The Consumer Financial Protection Bureau wants to simplify the mortgage disclosure process.
The new agency revealed its "Know Before You Owe" project, which combines two federally-required mortgage disclosures into one document. The CFPB began testing two prototype forms on its website today, asking both consumers and industry to weigh in on which document works better to convey the costs and risks associated with a loan and make the concept of comparison shopping a little easier.
"Buying a home is one of the biggest financial decisions most Americans will ever make. The Know Before You Owe project is about giving consumers upfront, easy-to-understand information that helps them compare different mortgage offers and find the one that’s best for them," said Elizabeth Warren, Assistant to the President and Special Advisor to the Secretary of the Treasury on the CFPB. "The current forms can be complicated and difficult for consumers to use. They are also redundant and can be costly for lenders to fill out."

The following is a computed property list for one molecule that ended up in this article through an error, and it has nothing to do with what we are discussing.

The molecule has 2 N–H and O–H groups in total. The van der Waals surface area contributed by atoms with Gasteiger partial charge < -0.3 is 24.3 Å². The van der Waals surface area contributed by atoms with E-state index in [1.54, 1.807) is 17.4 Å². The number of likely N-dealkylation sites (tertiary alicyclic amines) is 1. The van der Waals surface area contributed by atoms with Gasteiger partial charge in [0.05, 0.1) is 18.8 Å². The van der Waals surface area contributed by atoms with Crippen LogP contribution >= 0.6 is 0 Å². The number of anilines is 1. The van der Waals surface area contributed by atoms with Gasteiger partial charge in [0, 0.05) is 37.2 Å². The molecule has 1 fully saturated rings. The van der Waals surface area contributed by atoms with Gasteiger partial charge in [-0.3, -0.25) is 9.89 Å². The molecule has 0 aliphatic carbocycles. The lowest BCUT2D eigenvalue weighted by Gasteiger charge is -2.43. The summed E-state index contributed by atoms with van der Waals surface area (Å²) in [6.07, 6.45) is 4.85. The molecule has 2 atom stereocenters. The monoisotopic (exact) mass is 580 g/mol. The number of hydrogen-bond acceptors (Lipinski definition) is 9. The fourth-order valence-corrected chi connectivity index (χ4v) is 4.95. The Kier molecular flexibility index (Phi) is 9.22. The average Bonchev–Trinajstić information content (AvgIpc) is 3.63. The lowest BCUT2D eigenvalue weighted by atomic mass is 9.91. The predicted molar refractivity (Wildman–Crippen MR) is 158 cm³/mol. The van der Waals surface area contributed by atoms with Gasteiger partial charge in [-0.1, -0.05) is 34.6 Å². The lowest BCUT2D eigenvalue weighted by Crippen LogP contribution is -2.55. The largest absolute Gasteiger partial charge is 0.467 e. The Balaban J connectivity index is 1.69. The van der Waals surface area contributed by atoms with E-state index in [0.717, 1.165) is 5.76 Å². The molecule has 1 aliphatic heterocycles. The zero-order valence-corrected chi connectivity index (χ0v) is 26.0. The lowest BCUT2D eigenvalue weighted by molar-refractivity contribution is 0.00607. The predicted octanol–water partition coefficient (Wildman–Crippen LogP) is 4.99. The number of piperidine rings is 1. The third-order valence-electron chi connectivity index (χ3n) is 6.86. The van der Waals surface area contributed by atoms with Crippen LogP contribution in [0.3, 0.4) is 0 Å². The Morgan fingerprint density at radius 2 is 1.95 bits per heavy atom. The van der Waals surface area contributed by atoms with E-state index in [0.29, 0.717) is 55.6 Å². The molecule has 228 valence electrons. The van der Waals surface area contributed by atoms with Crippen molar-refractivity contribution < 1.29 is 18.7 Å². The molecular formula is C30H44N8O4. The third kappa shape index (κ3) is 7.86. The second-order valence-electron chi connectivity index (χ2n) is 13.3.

The online tool offers two options and collects public input by simply asking which one the viewer prefers. The law currently requires two mortgage-related documents: the Truth in Lending Act mortgage disclosure and the Real Estate Settlement Procedures Act Good Faith Estimate. The new form would combine the overlapping features of the two documents, while disclosing all the required information in a simpler layout.
"With a clear, simple form, consumers will be in a better position to answer two basic questions: Can I afford this mortgage and can I get a better deal somewhere else," Warren said.
The CFPB will test the two forms and gather public feedback over the summer.